Today's poem is by Bryan Penberthy


Nervous mathematicians—they could be proving
anything up there: that the moon is
a placid moth, unbothered by their awkward
machinations; that the earth is a checkerboard of
sorry, dumb luck; that the grids they plot, their
blind parabolas, are a web, a net, some
kind of snare for trapping wind or
bugs or something else. Some say they’ve
got their legends too, of bats that could almost break

the sound barrier; that could scratch the dark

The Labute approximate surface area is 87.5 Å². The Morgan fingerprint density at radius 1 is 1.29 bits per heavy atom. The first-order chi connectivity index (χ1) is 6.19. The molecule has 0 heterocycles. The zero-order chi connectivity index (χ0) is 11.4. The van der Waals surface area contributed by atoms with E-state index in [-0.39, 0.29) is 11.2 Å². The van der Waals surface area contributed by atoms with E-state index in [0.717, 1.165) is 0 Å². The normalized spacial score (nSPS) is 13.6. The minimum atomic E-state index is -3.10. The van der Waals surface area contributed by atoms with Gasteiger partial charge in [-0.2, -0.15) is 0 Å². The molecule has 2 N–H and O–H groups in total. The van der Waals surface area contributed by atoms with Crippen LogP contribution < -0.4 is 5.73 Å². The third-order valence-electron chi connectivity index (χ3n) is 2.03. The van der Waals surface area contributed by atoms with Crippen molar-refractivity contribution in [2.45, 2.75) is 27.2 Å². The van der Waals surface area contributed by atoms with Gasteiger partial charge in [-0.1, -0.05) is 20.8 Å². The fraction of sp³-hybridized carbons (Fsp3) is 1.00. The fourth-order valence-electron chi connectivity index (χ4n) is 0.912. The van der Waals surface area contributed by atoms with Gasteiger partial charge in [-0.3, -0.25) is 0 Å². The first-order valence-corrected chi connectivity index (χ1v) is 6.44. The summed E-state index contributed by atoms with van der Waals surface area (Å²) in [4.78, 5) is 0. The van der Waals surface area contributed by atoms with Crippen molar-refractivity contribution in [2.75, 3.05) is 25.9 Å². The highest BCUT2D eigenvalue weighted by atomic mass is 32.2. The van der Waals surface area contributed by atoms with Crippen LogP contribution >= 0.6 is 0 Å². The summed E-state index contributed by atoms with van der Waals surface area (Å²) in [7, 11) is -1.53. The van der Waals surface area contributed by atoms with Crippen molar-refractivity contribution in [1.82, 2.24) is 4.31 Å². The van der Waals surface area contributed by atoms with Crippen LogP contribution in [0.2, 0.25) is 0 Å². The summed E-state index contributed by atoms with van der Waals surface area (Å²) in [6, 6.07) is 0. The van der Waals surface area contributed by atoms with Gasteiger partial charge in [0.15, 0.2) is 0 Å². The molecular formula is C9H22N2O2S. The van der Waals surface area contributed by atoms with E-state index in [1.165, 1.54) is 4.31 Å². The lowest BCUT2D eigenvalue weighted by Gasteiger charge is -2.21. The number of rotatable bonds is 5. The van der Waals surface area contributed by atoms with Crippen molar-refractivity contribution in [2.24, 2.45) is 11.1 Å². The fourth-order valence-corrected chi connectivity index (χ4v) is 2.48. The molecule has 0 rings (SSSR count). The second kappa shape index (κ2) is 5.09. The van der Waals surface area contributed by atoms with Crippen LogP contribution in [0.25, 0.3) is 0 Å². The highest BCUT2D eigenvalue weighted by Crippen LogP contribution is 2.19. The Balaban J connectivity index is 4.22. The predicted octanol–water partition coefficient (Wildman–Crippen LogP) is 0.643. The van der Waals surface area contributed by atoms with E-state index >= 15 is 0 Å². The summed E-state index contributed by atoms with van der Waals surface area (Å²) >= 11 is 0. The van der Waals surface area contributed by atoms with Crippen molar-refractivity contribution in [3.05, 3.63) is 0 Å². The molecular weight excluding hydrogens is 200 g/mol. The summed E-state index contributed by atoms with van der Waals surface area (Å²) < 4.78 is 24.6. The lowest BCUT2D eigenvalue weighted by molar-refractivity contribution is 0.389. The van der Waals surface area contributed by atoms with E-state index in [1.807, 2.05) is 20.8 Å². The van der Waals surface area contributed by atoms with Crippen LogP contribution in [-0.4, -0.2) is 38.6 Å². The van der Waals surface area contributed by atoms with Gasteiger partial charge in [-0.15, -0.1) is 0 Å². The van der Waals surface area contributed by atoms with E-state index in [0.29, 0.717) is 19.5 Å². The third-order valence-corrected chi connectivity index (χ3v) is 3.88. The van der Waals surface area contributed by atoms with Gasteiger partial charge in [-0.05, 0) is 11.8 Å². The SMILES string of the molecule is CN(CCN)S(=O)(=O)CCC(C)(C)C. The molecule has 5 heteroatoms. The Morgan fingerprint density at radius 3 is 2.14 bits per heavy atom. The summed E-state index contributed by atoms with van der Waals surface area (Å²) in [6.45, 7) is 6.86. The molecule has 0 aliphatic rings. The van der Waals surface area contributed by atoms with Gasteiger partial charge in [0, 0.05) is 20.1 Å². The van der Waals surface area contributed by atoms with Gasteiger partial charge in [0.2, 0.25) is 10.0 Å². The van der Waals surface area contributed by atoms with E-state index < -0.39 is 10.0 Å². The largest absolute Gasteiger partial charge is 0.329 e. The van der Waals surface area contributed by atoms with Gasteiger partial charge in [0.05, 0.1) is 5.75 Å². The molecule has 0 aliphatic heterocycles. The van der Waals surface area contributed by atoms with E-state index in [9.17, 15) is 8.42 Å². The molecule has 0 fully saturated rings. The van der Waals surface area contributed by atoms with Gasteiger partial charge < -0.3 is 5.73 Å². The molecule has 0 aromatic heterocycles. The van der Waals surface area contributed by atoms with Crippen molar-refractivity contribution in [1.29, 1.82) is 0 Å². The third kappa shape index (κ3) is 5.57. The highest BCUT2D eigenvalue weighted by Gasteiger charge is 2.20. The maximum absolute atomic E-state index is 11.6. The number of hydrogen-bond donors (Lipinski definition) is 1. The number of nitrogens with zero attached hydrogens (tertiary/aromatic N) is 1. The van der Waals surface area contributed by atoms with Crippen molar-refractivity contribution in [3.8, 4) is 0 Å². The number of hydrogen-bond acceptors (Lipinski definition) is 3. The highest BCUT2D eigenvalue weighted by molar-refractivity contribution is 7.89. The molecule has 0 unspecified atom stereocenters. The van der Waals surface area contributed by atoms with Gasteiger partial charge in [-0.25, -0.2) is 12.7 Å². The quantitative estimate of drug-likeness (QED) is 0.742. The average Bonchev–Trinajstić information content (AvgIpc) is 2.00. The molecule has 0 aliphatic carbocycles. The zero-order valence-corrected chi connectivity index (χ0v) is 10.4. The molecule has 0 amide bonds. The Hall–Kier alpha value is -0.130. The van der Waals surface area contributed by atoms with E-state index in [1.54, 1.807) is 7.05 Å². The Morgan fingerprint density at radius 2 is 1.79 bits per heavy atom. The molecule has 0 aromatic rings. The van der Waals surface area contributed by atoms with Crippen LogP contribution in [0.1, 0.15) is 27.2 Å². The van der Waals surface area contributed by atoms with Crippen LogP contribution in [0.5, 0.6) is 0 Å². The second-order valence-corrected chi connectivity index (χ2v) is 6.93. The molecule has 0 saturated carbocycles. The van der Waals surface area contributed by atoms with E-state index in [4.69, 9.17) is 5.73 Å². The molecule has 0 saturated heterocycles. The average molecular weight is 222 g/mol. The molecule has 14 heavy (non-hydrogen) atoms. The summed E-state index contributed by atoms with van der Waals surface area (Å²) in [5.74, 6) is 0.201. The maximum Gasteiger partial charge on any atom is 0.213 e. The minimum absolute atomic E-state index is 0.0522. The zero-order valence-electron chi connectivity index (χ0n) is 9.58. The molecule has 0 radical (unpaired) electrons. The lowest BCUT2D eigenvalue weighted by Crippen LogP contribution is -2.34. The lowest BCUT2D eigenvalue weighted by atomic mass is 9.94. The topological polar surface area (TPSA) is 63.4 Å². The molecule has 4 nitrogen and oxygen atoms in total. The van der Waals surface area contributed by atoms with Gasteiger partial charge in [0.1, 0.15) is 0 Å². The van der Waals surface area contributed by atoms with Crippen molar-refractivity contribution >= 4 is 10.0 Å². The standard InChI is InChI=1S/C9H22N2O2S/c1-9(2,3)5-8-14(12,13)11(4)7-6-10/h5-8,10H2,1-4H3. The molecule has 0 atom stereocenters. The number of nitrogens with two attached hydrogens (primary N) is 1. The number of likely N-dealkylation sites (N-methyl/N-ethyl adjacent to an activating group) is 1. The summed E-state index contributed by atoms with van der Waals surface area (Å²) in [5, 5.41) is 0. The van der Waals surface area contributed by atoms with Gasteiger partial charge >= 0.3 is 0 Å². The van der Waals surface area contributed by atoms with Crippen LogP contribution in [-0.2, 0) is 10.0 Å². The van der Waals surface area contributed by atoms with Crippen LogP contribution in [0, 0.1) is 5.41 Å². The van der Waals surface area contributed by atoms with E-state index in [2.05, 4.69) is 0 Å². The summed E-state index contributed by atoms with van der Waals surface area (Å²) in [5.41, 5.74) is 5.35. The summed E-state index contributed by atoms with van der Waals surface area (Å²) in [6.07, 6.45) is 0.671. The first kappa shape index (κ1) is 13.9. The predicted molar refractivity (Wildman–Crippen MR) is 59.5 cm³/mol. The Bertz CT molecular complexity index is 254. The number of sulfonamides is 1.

like a china plate. There could even
be stories about one that gave up the flight-driven life
of snatching iridescent jewels from air,
surrendered his love of charting
the spaces between the small bodies
darting across the sky’s dim facade, and became human,
never again slept all day, learned colors. His life is less
restless now
they squeak, then dive.

Copyright © 2007 Bryan Penberthy All rights reserved
from Lucktown
The National Poetry Review Press
Reprinted by Verse Daily® with permission

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